Imagine the Dust Bowl of the 1930s. Now make it 20 years longer. That’s the claim from one group of researchers who say the Southwest and Great Plains are at risk of 21st century ‘megadroughts.’

The study was published yesterday in the journal Science Advances. It’s based on projections from several climate models, including one with the backing of NASA. According to the research, increases in human-produced greenhouse gas emissions lead to a jump in risk of severe droughts in southern and western parts of the U.S.

“Natural droughts like the 1930s Dust Bowl and the current drought in the Southwest have historically lasted maybe a decade or a little less,” said Ben Cook, climate scientist at NASA’s Goddard Institute for Space Studies.

“What these results are saying is we’re going to get a drought similar to those events, but it is probably going to last at least 30 to 35 years,” Cook added.

Ben Cook was also the lead author of the study.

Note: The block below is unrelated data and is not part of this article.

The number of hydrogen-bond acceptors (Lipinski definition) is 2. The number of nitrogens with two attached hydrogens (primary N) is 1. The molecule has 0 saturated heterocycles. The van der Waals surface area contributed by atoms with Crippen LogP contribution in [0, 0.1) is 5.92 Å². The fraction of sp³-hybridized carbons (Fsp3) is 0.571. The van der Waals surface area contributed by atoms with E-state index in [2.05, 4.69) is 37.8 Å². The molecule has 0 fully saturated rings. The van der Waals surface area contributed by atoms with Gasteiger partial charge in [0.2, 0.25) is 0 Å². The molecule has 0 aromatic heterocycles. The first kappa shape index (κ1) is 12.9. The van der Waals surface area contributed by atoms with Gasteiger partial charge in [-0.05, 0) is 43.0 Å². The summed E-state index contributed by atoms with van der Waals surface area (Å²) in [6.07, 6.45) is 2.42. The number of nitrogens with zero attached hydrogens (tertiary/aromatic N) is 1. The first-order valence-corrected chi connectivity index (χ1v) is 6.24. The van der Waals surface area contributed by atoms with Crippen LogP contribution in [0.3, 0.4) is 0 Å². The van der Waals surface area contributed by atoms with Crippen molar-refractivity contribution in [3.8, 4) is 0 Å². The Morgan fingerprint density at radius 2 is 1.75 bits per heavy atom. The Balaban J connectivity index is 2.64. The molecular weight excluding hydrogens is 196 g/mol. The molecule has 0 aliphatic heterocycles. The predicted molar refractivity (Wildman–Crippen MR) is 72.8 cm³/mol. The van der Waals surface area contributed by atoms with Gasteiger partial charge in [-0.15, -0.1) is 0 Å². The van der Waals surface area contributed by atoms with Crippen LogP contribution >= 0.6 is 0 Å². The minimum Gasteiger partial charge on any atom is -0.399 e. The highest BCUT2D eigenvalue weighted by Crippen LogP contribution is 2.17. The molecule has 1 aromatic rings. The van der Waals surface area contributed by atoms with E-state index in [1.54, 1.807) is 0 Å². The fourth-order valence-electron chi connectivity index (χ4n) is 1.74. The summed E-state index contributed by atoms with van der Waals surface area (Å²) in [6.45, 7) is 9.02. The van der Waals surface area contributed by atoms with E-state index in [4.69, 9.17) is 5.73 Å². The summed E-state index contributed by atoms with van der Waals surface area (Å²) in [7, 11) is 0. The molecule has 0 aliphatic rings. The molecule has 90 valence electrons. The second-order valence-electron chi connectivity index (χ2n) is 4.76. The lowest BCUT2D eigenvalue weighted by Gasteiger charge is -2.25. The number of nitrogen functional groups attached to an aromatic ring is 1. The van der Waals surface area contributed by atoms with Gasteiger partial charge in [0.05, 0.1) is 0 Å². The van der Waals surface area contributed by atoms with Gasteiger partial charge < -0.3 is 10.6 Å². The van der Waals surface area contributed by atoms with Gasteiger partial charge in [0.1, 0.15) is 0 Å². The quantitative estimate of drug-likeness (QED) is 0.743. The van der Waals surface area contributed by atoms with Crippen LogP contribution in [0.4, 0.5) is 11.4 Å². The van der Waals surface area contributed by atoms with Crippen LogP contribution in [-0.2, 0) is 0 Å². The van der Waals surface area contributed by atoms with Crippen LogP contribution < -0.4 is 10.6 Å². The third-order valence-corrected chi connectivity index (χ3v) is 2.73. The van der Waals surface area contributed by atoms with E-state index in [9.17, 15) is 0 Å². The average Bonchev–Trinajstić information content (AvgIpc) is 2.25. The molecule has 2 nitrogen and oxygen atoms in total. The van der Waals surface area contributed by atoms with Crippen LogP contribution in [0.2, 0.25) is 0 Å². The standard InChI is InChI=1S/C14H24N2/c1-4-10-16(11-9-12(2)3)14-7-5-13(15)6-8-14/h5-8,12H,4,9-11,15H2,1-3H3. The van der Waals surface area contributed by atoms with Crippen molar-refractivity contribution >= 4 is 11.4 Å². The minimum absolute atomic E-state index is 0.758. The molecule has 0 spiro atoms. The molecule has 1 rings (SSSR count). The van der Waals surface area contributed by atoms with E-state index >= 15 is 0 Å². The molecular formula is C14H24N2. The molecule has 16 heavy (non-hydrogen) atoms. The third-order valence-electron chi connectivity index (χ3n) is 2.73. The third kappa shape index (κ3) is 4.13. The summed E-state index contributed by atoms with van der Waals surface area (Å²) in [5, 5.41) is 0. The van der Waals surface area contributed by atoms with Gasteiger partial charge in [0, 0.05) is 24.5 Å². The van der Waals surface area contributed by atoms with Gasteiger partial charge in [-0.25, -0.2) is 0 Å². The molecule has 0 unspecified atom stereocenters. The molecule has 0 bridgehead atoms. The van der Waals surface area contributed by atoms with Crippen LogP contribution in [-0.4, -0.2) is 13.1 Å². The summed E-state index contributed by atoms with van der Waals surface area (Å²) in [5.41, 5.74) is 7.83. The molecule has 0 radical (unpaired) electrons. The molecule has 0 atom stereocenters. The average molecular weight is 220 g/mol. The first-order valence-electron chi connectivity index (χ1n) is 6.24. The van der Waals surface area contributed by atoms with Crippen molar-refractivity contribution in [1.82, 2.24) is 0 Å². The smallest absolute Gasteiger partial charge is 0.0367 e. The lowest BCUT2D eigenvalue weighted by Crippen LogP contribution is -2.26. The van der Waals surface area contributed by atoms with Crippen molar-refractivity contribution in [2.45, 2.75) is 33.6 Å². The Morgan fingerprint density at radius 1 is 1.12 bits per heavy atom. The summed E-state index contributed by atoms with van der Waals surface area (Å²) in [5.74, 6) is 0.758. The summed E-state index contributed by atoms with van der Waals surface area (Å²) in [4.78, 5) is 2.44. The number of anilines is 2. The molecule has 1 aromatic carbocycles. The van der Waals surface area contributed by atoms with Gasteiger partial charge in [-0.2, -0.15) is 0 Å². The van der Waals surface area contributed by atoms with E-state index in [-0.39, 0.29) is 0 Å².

How at risk is the U.S. for one of these ‘megadroughts?’

Right now, Cook puts the likelihood of a megadrought at 12%. If nothing changes (emission levels stay the same), this risk rises to more than 60%. If greenhouse gas emissions increase along current projections throughout this century, the risk of a megadrought in the Southwest and Central Plains between 2050 and 2099 hits 80%.

Where Did These Numbers Come From?

Researchers compared a thousand years of tree ring data to soil moisture data from 17 different climate models. Then a model was created to determine the soil moisture levels into the future.

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The model shows the ground gets drier as temperatures increase. The video below illustrates the researchers’ point. Fast-forward about a minute in to see the model data.

Kevin Anchukaitis, a climate scientist at the Woods Hole Oceanographic Institution who wasn’t involved with the study, talked about the consistency shown in the study.

“What I think really stands out in the paper is the consistency between different metrics of soil moisture and the findings across all the different climate models,” said Anchukaitis.

He added, “It is rare to see all signs pointing so unwaveringly toward the same result, in this case a highly elevated risk of future megadroughts in the United States.”

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